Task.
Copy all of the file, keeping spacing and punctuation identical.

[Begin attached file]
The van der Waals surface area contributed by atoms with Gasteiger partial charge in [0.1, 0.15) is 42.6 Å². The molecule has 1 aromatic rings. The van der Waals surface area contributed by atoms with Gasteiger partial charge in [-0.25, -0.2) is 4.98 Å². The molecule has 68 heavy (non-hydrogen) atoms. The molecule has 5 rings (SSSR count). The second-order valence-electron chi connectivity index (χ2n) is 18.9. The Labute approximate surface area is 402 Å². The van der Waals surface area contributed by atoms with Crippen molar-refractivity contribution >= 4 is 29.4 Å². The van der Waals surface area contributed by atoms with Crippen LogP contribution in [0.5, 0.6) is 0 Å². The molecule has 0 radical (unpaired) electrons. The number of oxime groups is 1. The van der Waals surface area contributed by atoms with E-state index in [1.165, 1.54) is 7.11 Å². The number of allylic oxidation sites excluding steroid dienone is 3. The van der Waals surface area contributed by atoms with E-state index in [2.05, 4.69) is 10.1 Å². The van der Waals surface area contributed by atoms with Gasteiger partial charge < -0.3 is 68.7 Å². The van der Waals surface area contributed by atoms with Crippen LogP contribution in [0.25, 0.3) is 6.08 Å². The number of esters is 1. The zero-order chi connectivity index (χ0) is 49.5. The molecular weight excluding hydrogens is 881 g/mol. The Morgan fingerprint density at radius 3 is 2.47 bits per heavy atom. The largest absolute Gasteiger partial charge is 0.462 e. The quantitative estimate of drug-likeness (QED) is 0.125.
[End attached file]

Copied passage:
The van der Waals surface area contributed by atoms with Gasteiger partial charge in [0.1, 0.15) is 42.6 Å². The molecule has 1 aromatic rings. The van der Waals surface area contributed by atoms with Gasteiger partial charge in [-0.25, -0.2) is 4.98 Å². The molecule has 68 heavy (non-hydrogen) atoms. The molecule has 5 rings (SSSR count). The second-order valence-electron chi connectivity index (χ2n) is 18.9. The Labute approximate surface area is 402 Å². The van der Waals surface area contributed by atoms with Crippen molar-refractivity contribution >= 4 is 29.4 Å². The van der Waals surface area contributed by atoms with Crippen LogP contribution in [0.5, 0.6) is 0 Å². The molecule has 0 radical (unpaired) electrons. The number of oxime groups is 1. The van der Waals surface area contributed by atoms with E-state index in [1.165, 1.54) is 7.11 Å². The number of allylic oxidation sites excluding steroid dienone is 3. The van der Waals surface area contributed by atoms with E-state index in [2.05, 4.69) is 10.1 Å². The van der Waals surface area contributed by atoms with Gasteiger partial charge < -0.3 is 68.7 Å². The van der Waals surface area contributed by atoms with Crippen LogP contribution in [0.25, 0.3) is 6.08 Å². The number of esters is 1. The zero-order chi connectivity index (χ0) is 49.5. The molecular weight excluding hydrogens is 881 g/mol. The Morgan fingerprint density at radius 3 is 2.47 bits per heavy atom. The largest absolute Gasteiger partial charge is 0.462 e. The quantitative estimate of drug-likeness (QED) is 0.125.